This fellowship will revitalize the applicant's research career by stimulating a major change in the direction of her research, broadening her scientific background, and acquiring new skills and capabilities in the area of Virology. Our past work has focused on the mechanism by which ubiquitin-proteasome system regulates cell growth and division of the non-infectious, single-cell organism Saccharomyces cerevisiae. Of special interest is the finding that substrates can be trapped at the 26S proteasome in a manner that allows their later proteolysis under controlled in vitro conditions, thereby leading to an accumulation of peptides that can be analyzed by mass spectrometry. Our unpublished data suggest that this strategy could be used to monitor large pools of natural product peptides generated by mammalian 26S proteasome and its immune 26Si version stimulated by interferons (IFNs) that produces antigenic peptides. When applied to virus-infected cells, this analysis may reveal a specific "peptide signature" of virus-mediated changes in proteasomal proteolysis, including viral subversion of specific cellular pathways and natural precursors of antigenic peptides. These themes have a major significance in virology, but addressing them via traditional approaches has a low rate of success. We will characterize changes in pools of peptides generated from natural substrates co-purified with 26S or 26Si proteasomes from uninfected primary mouse macrophages and from macrophages infected with the poxvirus ectromelia (EV). EV overcomes the IFNs-mediated antiviral defenses of macrophages, which is key to its pathogenicity and may depend on a yet undefined form of proteasome.
In Aim 1, we will characterize the 26S and 26Si proteasomes expressed in uninfected and EV-infected macrophages in the presence or absence of IFNs. We will use qPCR, quantitative western blot and immuno-cytochemistry to detect expression of 26S and 26Si specific subunits;immuno-precipitation with affinity purified, subunit-specific antibodies to characterize and isolate 26S ad 26Si proteasomes;activity assays with model substrate peptides to characterize the catalytic properties of 26S and 26i active sites;and electron microscopy to visualize individual 20S and 20Si particles with the associated activators thereby allowing their classification and quantitation.
In Aim 2, we will immuno-purify the 26S or 26Si proteasomes in a manner that traps their interaction with substrates, generate product peptides, identify them by mass spectrometry and perform bioinformatic analysis. We will establish the cell extraction procedure that most efficiently traps substrates at the 26S or 26i proteasomes;immuno-purify the proteasome/substrate complexes with subunit-specific antibodies;perform in vitro degradation of the co-purified substrates under conditions of single recruitment that most closely recapitulates degradation in vivo;isolate product peptides in a two step procedure that selects for peptides with normal and antigenic properties;and separate the peptide mixtures from any full length proteins that may dissociate from the proteasome. The peptide mixtures will be identified by mass spectrometry.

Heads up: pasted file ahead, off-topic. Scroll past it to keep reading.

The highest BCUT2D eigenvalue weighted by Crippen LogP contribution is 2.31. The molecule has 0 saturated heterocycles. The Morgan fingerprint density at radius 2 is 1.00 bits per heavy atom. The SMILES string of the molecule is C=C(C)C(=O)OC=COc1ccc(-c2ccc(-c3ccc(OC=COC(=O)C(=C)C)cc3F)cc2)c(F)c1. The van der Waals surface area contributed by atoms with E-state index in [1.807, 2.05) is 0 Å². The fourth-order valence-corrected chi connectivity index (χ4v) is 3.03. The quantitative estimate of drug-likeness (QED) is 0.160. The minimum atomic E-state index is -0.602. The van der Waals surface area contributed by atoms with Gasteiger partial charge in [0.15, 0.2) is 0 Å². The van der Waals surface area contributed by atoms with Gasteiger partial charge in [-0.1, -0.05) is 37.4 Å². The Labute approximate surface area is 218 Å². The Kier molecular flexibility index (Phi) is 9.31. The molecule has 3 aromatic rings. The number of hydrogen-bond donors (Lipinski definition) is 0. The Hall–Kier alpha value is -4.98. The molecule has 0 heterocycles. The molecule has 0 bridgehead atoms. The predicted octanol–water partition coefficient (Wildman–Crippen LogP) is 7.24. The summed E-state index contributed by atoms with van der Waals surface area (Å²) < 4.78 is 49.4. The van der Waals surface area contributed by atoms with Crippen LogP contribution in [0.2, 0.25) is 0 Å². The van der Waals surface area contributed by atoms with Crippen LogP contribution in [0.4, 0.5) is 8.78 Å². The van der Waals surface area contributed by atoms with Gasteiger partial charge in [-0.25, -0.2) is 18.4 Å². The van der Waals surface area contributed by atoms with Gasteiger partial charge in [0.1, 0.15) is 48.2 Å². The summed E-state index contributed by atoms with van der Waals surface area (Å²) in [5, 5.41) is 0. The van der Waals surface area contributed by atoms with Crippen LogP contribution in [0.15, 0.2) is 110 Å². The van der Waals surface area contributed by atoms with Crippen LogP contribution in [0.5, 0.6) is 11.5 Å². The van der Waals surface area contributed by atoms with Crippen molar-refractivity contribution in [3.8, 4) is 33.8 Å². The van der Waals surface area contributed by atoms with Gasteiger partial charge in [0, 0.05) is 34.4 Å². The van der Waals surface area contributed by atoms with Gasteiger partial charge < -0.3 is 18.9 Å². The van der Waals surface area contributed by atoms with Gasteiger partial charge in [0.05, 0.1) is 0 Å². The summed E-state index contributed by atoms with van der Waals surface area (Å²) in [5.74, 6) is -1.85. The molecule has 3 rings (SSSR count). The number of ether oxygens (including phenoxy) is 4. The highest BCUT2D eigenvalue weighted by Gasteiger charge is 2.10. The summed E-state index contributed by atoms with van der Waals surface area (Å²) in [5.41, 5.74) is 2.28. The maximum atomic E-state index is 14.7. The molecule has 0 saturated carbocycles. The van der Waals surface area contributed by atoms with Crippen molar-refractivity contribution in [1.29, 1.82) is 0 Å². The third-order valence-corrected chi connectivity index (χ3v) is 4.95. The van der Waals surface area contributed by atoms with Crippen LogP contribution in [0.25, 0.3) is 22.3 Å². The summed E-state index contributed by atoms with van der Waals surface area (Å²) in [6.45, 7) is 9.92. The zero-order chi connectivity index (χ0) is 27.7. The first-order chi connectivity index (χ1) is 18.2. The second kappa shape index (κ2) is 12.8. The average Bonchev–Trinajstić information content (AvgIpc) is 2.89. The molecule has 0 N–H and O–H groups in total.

This fellowship will revitalize the applicant's research career by stimulating a major change in the direction of her research, broadening her scientific background, and acquiring new skills and capabilities in the area of Virology. She will establish an approach for the identification of large pools of natural peptides produced by 26S and the immune 26Si proteasome, and provide a proof of principle that this approach can identify viral subversion of specific cellular pathways and/or natural precursors of antigenic peptides. A successful proof of principle may allow this approach to be employed in other disease models and have a major scientific impact.
|Haddock, Christopher J; Blomenkamp, Keith; Gautam, Madhav et al. (2014) PiZ mouse liver accumulates polyubiquitin conjugates that associate with catalytically active 26S proteasomes. PLoS One 9:e106371|